How Do Loans Work?

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Your Part

  • To get a loan you must first know what kind of loan you need--automobile loans, a mortgage or a personal loan. You then have to fill out an application. The more money you need, the better your credit rating should be. Banks lend money based on your credit score and job history. If you have been employed at the same location for more than two years then you are good. You must also have a good history of paying your bills and credit cards on time. Banks will consider you a risk if you are known for being late at paying your bills. If you have a good job and a good credit report you will be approved.

What if you don't have a good credit rating or a good job?

  • It is possible to still get a loan without a good job or a good credit rating. You have two options. First, you could get a co-signer. This is a person who is willing to assume the risk of the loan if you don't pay it. Make sure you will be able to pay the loan or the other person will suffer for it. Your second option is to get a loan online with a company that is going to charge you a ridiculous amount of interest. These companies know you are desperate so they charge you obscenely large interest rates. Be careful with this option or you could be paying on it forever.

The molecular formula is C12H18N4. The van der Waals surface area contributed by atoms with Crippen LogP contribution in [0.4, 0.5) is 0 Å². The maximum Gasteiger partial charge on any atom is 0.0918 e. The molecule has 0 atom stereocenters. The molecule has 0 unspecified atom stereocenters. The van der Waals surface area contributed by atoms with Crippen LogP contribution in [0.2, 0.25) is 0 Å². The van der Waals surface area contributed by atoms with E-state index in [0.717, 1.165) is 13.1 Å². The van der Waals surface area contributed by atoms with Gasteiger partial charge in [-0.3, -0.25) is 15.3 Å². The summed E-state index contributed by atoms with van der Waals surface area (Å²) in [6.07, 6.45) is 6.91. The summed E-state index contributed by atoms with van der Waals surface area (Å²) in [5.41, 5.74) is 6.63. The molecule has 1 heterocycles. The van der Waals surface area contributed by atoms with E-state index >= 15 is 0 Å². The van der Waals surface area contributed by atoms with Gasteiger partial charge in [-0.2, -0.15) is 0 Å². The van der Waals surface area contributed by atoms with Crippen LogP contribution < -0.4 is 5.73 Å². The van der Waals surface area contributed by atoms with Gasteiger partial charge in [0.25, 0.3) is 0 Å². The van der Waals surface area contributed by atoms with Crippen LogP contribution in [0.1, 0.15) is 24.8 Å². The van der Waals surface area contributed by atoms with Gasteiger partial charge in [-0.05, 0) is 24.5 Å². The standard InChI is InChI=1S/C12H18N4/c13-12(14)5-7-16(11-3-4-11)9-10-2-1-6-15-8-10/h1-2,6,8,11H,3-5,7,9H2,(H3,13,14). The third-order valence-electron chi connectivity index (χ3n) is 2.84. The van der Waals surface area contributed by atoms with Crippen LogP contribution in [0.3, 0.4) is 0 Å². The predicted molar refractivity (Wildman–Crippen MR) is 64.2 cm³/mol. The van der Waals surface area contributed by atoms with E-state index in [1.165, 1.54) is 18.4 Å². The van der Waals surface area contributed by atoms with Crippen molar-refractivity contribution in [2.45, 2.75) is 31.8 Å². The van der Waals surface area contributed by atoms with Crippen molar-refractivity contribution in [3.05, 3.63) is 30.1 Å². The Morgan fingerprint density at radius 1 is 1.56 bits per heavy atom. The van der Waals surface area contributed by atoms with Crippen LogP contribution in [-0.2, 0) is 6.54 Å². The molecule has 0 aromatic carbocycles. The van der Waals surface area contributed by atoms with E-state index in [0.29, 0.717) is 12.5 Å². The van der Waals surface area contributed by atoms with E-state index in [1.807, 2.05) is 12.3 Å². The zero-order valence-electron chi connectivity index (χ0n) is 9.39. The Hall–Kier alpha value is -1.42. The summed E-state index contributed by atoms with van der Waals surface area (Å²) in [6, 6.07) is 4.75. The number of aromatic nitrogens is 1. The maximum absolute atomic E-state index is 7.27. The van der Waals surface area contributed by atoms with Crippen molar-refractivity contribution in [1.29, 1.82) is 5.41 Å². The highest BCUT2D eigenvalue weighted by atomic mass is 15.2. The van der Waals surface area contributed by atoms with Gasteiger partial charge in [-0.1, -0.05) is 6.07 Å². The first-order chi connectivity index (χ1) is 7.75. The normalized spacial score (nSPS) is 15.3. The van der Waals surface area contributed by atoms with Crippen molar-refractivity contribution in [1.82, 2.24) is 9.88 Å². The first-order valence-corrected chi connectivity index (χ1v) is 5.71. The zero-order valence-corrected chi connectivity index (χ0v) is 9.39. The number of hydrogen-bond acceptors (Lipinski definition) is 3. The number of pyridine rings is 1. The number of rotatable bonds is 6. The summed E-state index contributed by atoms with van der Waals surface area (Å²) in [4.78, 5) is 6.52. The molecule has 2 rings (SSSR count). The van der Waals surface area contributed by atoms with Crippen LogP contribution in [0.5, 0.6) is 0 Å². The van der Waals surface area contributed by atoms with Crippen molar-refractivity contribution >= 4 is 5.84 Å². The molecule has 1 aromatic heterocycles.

The Bank's Part

  • The bank is willing to loan out money because it can make money on the interest. The interest rate is the percentage of your loan amount that is charged to your loan each month. If you borrowed $100.00 then you may owe $105.00 by the second month. Usually you are not charged for the first month if you pay it in full. The third month you could owe $110.00 and so on. Each month the balance you owe increases. By the time you pay your loan off you could have paid twice the amount of the original loan. But this is how banks make their money and why they are willing to lend it out. They also make money on any late fees.

What kind of Interest Rates come with Loans?

  • Each type of loan comes with a different interest rate. Houses (mortgages) are typically between six and nine percent. Car loans are higher than mortgages with an average of 8 to 12 percent. Credit cards come in the highest at anywhere from 12 to 23 percent. Student loans are usually the smallest interest rates ranging from four to six percent.

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